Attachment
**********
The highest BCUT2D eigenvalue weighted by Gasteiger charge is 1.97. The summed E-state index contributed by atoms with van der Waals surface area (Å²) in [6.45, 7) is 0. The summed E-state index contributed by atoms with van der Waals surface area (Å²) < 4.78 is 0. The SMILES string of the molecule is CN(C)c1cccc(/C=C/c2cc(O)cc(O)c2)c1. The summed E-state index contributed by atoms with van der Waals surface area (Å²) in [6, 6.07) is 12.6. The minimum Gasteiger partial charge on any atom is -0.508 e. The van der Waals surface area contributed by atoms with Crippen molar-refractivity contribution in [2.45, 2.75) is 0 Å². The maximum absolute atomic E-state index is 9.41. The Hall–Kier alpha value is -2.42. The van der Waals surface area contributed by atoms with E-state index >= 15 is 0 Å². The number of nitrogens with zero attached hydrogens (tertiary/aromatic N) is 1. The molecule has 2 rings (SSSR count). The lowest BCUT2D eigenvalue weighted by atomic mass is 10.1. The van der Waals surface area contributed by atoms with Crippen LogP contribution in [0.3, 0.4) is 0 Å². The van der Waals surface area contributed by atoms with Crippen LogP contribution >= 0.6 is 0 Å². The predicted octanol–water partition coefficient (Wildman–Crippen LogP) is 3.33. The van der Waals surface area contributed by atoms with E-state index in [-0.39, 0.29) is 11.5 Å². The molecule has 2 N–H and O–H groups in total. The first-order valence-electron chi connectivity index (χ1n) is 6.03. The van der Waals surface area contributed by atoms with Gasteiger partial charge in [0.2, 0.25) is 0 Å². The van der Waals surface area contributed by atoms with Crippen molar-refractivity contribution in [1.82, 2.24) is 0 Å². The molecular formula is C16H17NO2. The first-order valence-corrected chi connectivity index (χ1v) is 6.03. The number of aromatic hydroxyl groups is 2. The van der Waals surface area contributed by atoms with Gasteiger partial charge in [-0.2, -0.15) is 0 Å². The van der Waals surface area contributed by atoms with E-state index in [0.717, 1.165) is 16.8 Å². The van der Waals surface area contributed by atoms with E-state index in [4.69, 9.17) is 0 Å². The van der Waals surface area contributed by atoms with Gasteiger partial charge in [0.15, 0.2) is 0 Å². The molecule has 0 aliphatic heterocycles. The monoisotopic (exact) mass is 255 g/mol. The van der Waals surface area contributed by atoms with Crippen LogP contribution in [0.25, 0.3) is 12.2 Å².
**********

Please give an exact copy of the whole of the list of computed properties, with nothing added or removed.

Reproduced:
The highest BCUT2D eigenvalue weighted by Gasteiger charge is 1.97. The summed E-state index contributed by atoms with van der Waals surface area (Å²) in [6.45, 7) is 0. The summed E-state index contributed by atoms with van der Waals surface area (Å²) < 4.78 is 0. The SMILES string of the molecule is CN(C)c1cccc(/C=C/c2cc(O)cc(O)c2)c1. The summed E-state index contributed by atoms with van der Waals surface area (Å²) in [6, 6.07) is 12.6. The minimum Gasteiger partial charge on any atom is -0.508 e. The van der Waals surface area contributed by atoms with Crippen molar-refractivity contribution in [2.45, 2.75) is 0 Å². The maximum absolute atomic E-state index is 9.41. The Hall–Kier alpha value is -2.42. The van der Waals surface area contributed by atoms with E-state index >= 15 is 0 Å². The number of nitrogens with zero attached hydrogens (tertiary/aromatic N) is 1. The molecule has 2 rings (SSSR count). The lowest BCUT2D eigenvalue weighted by atomic mass is 10.1. The van der Waals surface area contributed by atoms with Crippen LogP contribution in [0.3, 0.4) is 0 Å². The van der Waals surface area contributed by atoms with Crippen LogP contribution >= 0.6 is 0 Å². The predicted octanol–water partition coefficient (Wildman–Crippen LogP) is 3.33. The van der Waals surface area contributed by atoms with E-state index in [-0.39, 0.29) is 11.5 Å². The molecule has 2 N–H and O–H groups in total. The first-order valence-electron chi connectivity index (χ1n) is 6.03. The van der Waals surface area contributed by atoms with Gasteiger partial charge in [0.2, 0.25) is 0 Å². The van der Waals surface area contributed by atoms with Crippen molar-refractivity contribution in [1.82, 2.24) is 0 Å². The molecular formula is C16H17NO2. The first-order valence-corrected chi connectivity index (χ1v) is 6.03. The number of aromatic hydroxyl groups is 2. The van der Waals surface area contributed by atoms with Gasteiger partial charge in [-0.2, -0.15) is 0 Å². The van der Waals surface area contributed by atoms with E-state index in [0.717, 1.165) is 16.8 Å². The van der Waals surface area contributed by atoms with E-state index in [4.69, 9.17) is 0 Å². The van der Waals surface area contributed by atoms with Gasteiger partial charge in [0.15, 0.2) is 0 Å². The molecule has 0 aliphatic heterocycles. The monoisotopic (exact) mass is 255 g/mol. The van der Waals surface area contributed by atoms with Crippen LogP contribution in [0.25, 0.3) is 12.2 Å².